Pelicans coaching search complex and worthy of patience
The New Orleans Pelicans are working on the most important coaching hire since the franchise arrived here in 2002.
Everyone is eager for the hire to happen and speculation about who will be hired began as soon as Alvin Gentry was fired more than three weeks ago.
It is obviously a deliberate search, which is what Executive Vice President of Basketball Operations David Griffin promised when he dismissed Gentry.
“This is not a rush,” Griffin said. “We have a job that we believe is going to be the most attractive in the NBA, quite frankly.”
Griffin was right.
The Pelicans do have the most attractive job opening in the NBA. That’s primarily but not exclusively because they have a generational talent in 20-year-old Zion Williamson.
They have other emerging and promising youngsters in Brandon Ingram, Lonzo Ball and Josh Hart, Frank Jackson, Jaxson Hayes and Nickeil Alexander-Walker.
Veterans Jrue Holiday, JJ Redick and perhaps Derrick Favors (if he re-signs) provide enough veteran leadership to allow for immediate competitiveness for the playoffs even before Griffin gets to work on next season’s roster.
Throw in a lottery pick in this fall’s draft and a stockpile of future picks and this team should be on an upward trajectory for the foreseeable future.
So Griffin can and should be patient. He can wait on any candidate who’s on a staff that’s still competing in the playoffs or anyone else because the Pelicans are operating from a position of strength.
Griffin said this will not be a search conducted “solely on Zoom.” He plans to meet face to face with his primary candidates and that’s not as simple during the COVID-19 pandemic and as it was before the pandemic.
Being patient and thorough isn’t going to prevent the Pelicans from hiring the best candidate so Griffin should be as patient and thorough as necessary to hire the best candidate.
The deliberateness of the search has provided plenty of time for speculation about who ultimately will be hired.
But don’t be surprised if the person hired isn’t among the candidates most frequently speculated about.
It’s easy and appropriate to seek clues to how any significant coaching search might go. Those who have worked previously with Griffin or general manager Trajan Langdon are logical considerations and they likely will receive consideration.
One of them might even get hired, but this isn’t going to be a superficial but rather an in-depth evaluation of the possibilities.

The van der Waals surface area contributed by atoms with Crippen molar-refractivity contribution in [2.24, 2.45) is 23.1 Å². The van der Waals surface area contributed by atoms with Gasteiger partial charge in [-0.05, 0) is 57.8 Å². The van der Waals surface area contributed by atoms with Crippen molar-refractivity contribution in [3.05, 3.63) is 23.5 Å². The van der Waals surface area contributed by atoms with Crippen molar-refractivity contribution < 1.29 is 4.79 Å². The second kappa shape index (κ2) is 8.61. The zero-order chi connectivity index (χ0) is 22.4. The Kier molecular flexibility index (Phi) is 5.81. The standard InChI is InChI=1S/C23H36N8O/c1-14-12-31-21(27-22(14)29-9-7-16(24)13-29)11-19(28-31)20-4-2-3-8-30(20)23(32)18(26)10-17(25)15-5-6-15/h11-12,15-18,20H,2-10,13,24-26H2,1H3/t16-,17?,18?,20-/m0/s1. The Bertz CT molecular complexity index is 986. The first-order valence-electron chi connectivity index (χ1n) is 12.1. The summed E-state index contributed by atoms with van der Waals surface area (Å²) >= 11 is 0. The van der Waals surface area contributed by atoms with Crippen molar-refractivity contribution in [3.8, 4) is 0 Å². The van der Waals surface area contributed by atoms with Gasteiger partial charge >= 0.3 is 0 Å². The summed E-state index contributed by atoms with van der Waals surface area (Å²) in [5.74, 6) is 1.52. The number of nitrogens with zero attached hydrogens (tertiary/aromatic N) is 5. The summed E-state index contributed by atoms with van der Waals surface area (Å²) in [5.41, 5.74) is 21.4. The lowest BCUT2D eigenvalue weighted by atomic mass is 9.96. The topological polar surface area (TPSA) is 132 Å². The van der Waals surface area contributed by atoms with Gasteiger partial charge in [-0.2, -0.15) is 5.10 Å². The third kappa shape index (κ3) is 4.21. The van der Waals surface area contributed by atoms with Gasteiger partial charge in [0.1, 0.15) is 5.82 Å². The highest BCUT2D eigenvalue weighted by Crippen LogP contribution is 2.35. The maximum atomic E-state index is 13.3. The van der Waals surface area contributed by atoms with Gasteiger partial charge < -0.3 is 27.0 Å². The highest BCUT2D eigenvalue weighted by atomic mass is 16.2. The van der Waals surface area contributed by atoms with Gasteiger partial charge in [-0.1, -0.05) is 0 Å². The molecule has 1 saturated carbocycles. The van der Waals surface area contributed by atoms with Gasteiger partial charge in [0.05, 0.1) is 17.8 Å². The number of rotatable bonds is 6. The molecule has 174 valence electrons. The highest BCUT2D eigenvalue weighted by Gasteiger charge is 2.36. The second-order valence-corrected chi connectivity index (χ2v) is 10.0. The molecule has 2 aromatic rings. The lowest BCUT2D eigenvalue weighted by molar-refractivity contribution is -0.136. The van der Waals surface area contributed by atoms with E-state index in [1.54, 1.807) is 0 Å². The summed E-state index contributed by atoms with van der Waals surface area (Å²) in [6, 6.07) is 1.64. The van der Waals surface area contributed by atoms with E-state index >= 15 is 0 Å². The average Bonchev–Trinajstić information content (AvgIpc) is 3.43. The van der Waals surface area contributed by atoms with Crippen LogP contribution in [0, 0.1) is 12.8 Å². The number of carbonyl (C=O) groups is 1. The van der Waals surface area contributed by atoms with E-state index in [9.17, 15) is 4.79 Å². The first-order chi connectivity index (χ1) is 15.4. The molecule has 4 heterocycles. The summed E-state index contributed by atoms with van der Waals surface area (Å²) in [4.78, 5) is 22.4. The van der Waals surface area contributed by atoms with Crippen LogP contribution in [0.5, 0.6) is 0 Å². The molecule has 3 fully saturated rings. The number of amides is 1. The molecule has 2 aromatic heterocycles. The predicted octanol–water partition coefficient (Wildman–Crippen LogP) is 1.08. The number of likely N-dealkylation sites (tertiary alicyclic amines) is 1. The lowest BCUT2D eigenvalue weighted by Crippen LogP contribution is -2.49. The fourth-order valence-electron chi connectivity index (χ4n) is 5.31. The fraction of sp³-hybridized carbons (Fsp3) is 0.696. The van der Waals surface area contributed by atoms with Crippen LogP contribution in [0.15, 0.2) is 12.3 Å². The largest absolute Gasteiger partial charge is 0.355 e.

If you’ve been paying attention to Griffin in the year-plus that he has been on the job you know that he’s different. He’s unusually thoughtful, he talks about “sustainable success,” he uses words like “ethos.”
So this hire isn’t going to be made solely on a single previous relationship or by plucking someone from the top of the “hot coaching candidates” lists that float across the Internet.
If you’re inclined to make assumptions about Griffin’s approach to this search you need to do no more than look at his approach to Williamson’s rookie season.
Williamson underwent arthroscopic knee surgery on the eve of this season’s opener. The Pelicans were unusually cautious and deliberate in bringing him back after he had missed more than half the games in a season that was rapidly slipping away.
New Orleans recovered well enough after Williamson’s return to join the playoff competition just before the season was shut down March 11 because of COVID-19. When the team reconvened in Orlando in July, Williamson missed 13 days of preparation as he tended to a family emergency.
When Williamson returned the Pelicans brought him back either responsibly or overly cautiously, depending on your point of view.
The rookie played just 15 minutes, none down the stretch, as the Pelicans were outscored by 10 points in the fourth quarter of a two-point loss to Utah.
Griffin recognizes that New Orleans hit the lottery, literally and figuratively, when it landed Williamson last summer. He can be an elite player for the next decade and a half.
The Pelicans are taking a patient, long-term approach to maximize the opportunity presented by Williamson’s presence.
The most important element to maximizing that opportunity is hiring the right coach. This isn’t about familiarity or even resumes, though those things certainly will be considerations.
This is about deliberately, methodically, creatively evaluating and determining which individual is best able to manage the rare opportunity that the New Orleans franchise has.
Who can best reach Williamson and the other players on a basketball and personal level? Who can best mature as a coach and simultaneously shepherd his or her players through their own maturation both individually and collectively?
Who can best fit into the culture of New Orleans and blend its basketball team into that of its community while maximizing the championship prospects?
That’s a complex evaluation – and one worthy of patience.
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Les East is a nationally renowned freelance journalist. The New Orleans area native’s blog on SportsNOLA.com was named “Best Sports Blog” in 2016 by the Press Club of New Orleans. For 2013 he was named top sports columnist in the United States by the Society of Professional Journalists. He has since become a valued contributor for CCS. The Jesuit High…